Scores of mountains that rise 3,000 feet in the last horizontal mile to their summits. At least 77 peaks that tower 6,000 feet or more above adjacent valleys. The highest concentration of glaciers in the Lower 48. These are just a few of the stats cited by those who believe North Cascades is the wildest park in the continental U.S. We only need one to make the case: The combination of vertical relief, remote location, and rugged approaches rebuffed exploration for so long that the heart of the park wasn’t mapped by the USGS until 1989. Think about it: We landed men on the moon two decades before we finished mapping this park.
Still not convinced? Consider the famously stormy weather. As the legendary climber Fred Beckey, who made hundreds of first ascents in the region, once wrote, “Weather in the Cascades is actually highly predictable: Either it is raining, or it will be shortly.” That, plus the wild topography, yields the perfect recipe for life-list scenery and zero crowds. My boyfriend, Matt, and I encountered both last October. Initially, the cold, relentless rain made me feel like an early North Cascades cartographer must have felt: daunted. Up until day three, in fact, I’d believed that any successful backcountry trek required bluebird skies and bright sunshine. But after 30 miles here, I stopped wishing for a string of cloud-free days. Sure, wet weather makes a hard hike harder, but it also transforms these mountains in ways I’d never imagined.
I stopped dreading and started embracing rain when Matt and I were slightly more than halfway through a 51-mile point-to-point in the park’s 293,124-acre North Unit. I chose this route specifically because it offered the chance to traverse the most secluded part of the park, an area completely cocooned by Mt. Baker-Snoqualmie National Forest, Ross Lake National Recreation Area, and British Columbia. It takes a bit more logistical effort to cross this remote expanse (see Trip Planner, at right), but the payoff is clear: In less than a week, we’ll connect high alpine ridgelines to glacier-scoured river valleys to mossy rainforests guarded by 200-foot-tall western red cedars. And we’ll do it in near total solitude.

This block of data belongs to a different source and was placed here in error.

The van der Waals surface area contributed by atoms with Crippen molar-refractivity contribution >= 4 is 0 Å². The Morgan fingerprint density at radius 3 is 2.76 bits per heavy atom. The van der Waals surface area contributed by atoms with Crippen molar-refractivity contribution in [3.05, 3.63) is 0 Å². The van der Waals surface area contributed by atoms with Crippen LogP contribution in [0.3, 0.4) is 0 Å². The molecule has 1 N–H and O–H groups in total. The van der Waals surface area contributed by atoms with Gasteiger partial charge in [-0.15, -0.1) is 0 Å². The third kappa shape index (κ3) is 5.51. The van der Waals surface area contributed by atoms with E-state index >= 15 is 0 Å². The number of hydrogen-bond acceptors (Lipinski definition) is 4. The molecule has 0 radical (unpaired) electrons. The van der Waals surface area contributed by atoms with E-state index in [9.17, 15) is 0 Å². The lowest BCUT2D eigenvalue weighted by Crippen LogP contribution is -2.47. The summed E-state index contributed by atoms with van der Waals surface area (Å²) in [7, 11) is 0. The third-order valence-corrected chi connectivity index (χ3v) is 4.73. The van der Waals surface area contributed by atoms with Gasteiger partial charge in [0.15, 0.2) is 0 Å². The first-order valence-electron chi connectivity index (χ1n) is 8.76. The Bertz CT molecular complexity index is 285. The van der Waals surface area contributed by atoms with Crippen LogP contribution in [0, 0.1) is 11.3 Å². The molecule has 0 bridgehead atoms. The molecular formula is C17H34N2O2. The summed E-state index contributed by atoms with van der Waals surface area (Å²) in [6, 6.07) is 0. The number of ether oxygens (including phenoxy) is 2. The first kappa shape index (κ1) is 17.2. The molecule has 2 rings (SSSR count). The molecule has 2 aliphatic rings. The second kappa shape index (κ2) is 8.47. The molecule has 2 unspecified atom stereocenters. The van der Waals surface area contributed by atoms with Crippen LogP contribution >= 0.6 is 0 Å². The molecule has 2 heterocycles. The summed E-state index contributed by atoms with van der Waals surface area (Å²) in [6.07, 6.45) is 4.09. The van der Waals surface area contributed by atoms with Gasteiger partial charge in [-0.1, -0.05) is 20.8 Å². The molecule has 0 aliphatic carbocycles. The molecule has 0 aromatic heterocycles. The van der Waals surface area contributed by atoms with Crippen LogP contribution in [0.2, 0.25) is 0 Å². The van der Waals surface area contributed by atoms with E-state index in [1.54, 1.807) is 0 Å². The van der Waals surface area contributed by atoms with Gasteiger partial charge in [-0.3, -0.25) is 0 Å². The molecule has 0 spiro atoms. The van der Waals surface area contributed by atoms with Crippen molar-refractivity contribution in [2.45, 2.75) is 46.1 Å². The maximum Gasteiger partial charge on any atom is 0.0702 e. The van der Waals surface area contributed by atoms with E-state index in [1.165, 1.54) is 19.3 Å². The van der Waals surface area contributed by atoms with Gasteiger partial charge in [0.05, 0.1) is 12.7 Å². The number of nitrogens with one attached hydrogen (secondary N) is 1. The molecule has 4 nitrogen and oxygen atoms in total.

Almost immediately after leaving the trailhead, the route runs below nine glaciated peaks that punctuate the Nooksack Ridge. By mile five, we’re ascending Copper Ridge on one of the park’s rare high-elevation trails (most hug valley bottoms). The path climbs to 6,268 feet and arrows northeast roughly eight miles on the open ridge. On the way up, we spot a honey-colored black bear and her two cubs—one is light brown and one is jet black. They ignore us, concentrating instead on the blueberries and huckleberries that will help sustain them through winter. We hike on for two miles, through an intermittent mist that dampens our descent into the basin cupping Egg Lake, our first night’s camp.
The curtain of clouds lifts temporarily the next day, and sporadic sunshine breaks through as we crisscross the exposed back of Copper Ridge. One minute the sky clears to reveal exhilarating, eye-level views of toothy peaks cloaked with hanging glaciers. The next moment, the clouds drop again, draping the ridge in an impenetrable fog.